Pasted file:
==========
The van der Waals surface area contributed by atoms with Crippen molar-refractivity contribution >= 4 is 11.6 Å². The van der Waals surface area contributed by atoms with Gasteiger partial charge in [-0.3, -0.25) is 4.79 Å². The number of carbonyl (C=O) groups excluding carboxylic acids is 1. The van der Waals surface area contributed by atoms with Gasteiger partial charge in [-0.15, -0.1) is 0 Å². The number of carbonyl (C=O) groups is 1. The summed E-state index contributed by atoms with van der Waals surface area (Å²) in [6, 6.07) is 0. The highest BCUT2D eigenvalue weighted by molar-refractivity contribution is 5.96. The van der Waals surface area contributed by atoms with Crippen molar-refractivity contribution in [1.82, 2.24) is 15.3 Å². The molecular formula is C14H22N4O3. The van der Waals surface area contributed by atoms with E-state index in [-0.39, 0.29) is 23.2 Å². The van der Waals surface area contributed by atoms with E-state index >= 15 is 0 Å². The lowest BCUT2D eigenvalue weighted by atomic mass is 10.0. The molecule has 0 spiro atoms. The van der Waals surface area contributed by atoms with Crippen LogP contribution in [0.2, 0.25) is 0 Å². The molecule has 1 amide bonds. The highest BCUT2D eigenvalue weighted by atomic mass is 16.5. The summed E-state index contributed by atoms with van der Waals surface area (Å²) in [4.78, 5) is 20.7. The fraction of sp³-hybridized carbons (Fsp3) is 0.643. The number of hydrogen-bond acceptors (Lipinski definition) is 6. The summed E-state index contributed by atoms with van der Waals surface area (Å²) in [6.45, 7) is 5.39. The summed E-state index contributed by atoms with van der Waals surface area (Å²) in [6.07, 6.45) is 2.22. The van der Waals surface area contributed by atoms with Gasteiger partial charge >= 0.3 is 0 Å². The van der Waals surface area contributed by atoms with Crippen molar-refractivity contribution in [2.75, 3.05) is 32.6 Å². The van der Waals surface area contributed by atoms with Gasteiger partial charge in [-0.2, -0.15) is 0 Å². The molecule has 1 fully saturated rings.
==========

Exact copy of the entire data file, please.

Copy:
The van der Waals surface area contributed by atoms with Crippen molar-refractivity contribution >= 4 is 11.6 Å². The van der Waals surface area contributed by atoms with Gasteiger partial charge in [-0.3, -0.25) is 4.79 Å². The number of carbonyl (C=O) groups excluding carboxylic acids is 1. The van der Waals surface area contributed by atoms with Gasteiger partial charge in [-0.15, -0.1) is 0 Å². The number of carbonyl (C=O) groups is 1. The summed E-state index contributed by atoms with van der Waals surface area (Å²) in [6, 6.07) is 0. The highest BCUT2D eigenvalue weighted by molar-refractivity contribution is 5.96. The van der Waals surface area contributed by atoms with Crippen molar-refractivity contribution in [1.82, 2.24) is 15.3 Å². The molecular formula is C14H22N4O3. The van der Waals surface area contributed by atoms with E-state index in [-0.39, 0.29) is 23.2 Å². The van der Waals surface area contributed by atoms with E-state index >= 15 is 0 Å². The lowest BCUT2D eigenvalue weighted by atomic mass is 10.0. The molecule has 0 spiro atoms. The van der Waals surface area contributed by atoms with Crippen LogP contribution in [0.2, 0.25) is 0 Å². The molecule has 1 amide bonds. The highest BCUT2D eigenvalue weighted by atomic mass is 16.5. The summed E-state index contributed by atoms with van der Waals surface area (Å²) in [4.78, 5) is 20.7. The fraction of sp³-hybridized carbons (Fsp3) is 0.643. The number of hydrogen-bond acceptors (Lipinski definition) is 6. The summed E-state index contributed by atoms with van der Waals surface area (Å²) in [6.45, 7) is 5.39. The summed E-state index contributed by atoms with van der Waals surface area (Å²) in [6.07, 6.45) is 2.22. The van der Waals surface area contributed by atoms with Gasteiger partial charge >= 0.3 is 0 Å². The van der Waals surface area contributed by atoms with Crippen molar-refractivity contribution in [2.75, 3.05) is 32.6 Å². The van der Waals surface area contributed by atoms with Gasteiger partial charge in [-0.2, -0.15) is 0 Å². The molecule has 1 fully saturated rings.